In view of the exemplary systems and features shown and described above, methodologies, which may be implemented in accordance with the present invention, will be better appreciated with reference to the flow diagrams of FIG. 7. While, for purposes of simplicity of explanation, the methodology is shown and described implementing serially, it is to be understood and appreciated that the present invention is not limited by the illustrated order, as some aspects may, in accordance with the present invention, occur in different orders and/or concurrently with other blocks from that shown and described herein. Moreover, not all illustrated features may be required to implement a methodology in accordance with the present invention.
 The methodology may be described in the general context of computer-executable instructions, such as program modules, executed by one or more computers or other devices. Generally, program modules include routines, programs, objects, components, data structures, etc. that perform particular tasks or implement particular abstract data types. Typically the functionality of the program modules may be combined or distributed as desired.
FIG. 7 illustrates a methodology to locate target data in a temporal broadcast in accordance with the present invention. The methodology begins at 400 in which general initializations occur, such as upon activating a system that is to implement the methodology. Such initializations include, for example, allocating memory, establishing pointers, establishing data communications, acquiring resources, instantiating objects and setting initial values for variables.
 Next, at 402, a transportable object is acquired. The object, for example, may be obtained via a communications framework implementing an associated communications protocol. For example, the object may be downloaded from a server, sent (e.g., as part of an email message) from a friend or family member, provided to a user from a subscription service to which the user belongs, etc. The object represents target data that is to be broadcast at some time in the future. In particular, the transportable object includes metadata that identifies the broadcast of the target data with sufficient particularity so that the temporal presentation of target data may be located. The particular information included in the metadata may vary according to the type of target data represented by the object and the media over which a user may access such data. For an example of audio and/or video programming, the metadata may include specific information about the program content (e.g., title, producer, actors and actresses, and none about actual time scheduling information for recording. For an example where the object represents for sensor data, the metadata may identify the path or location to content, access, broadcast window, and/or scheduling information needed for locating and recording and/or monitoring the corresponding target sensor data. The metadata further may include authentication information to enable monitoring and/or recording of the target data and/or playback of recorded data.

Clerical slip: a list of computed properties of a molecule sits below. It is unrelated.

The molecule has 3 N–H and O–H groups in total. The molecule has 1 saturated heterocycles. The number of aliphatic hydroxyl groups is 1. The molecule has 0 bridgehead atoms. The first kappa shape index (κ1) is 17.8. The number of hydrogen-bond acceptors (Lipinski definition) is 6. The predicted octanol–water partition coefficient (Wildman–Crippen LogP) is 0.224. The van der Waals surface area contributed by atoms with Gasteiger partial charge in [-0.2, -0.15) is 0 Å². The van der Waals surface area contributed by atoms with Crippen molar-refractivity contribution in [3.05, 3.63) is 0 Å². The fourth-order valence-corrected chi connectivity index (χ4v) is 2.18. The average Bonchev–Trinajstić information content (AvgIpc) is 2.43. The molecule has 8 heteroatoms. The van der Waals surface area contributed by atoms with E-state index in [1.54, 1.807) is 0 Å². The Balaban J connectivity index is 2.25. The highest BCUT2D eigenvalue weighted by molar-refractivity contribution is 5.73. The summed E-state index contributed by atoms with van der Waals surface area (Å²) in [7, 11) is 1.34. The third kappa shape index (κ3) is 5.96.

At 404, the transportable object is activated or opened. For example, such activation may implement a graphical user interface that provides selectable options to a user relating to the target data represented by the object. At 406, a determination is made as to whether any of the selectable options have been set by the user. By way of example, the options may include parameters that control recording (e.g., how often to record a program), an option to notify the user after the target data has been stored in a readily accessible form, an instruction to transfer recorded target data to a different computer-readable medium (e.g., Flash ROM). Another option may include sending the transportable object to one or more other users, such as an email attachment or as part of another type of message. It is to be appreciated that the transportable object may be sent and/or received by any communications modality, both wired and wireless. In addition, a user or service may send or forward the object to intended users without activating the object, such as by employing communications means (hardware and/or software) associated with the sender's equipment.
 If one or more object-related option has been selected (406), the methodology proceeds to 408, in which appropriate parameters, attributes and properties are set to carry out the selected action. The methodology then proceeds to 410. If the determination at 406 is negative, indicating that no options have been set to conditions different from their default conditions, the methodology also proceeds to 410.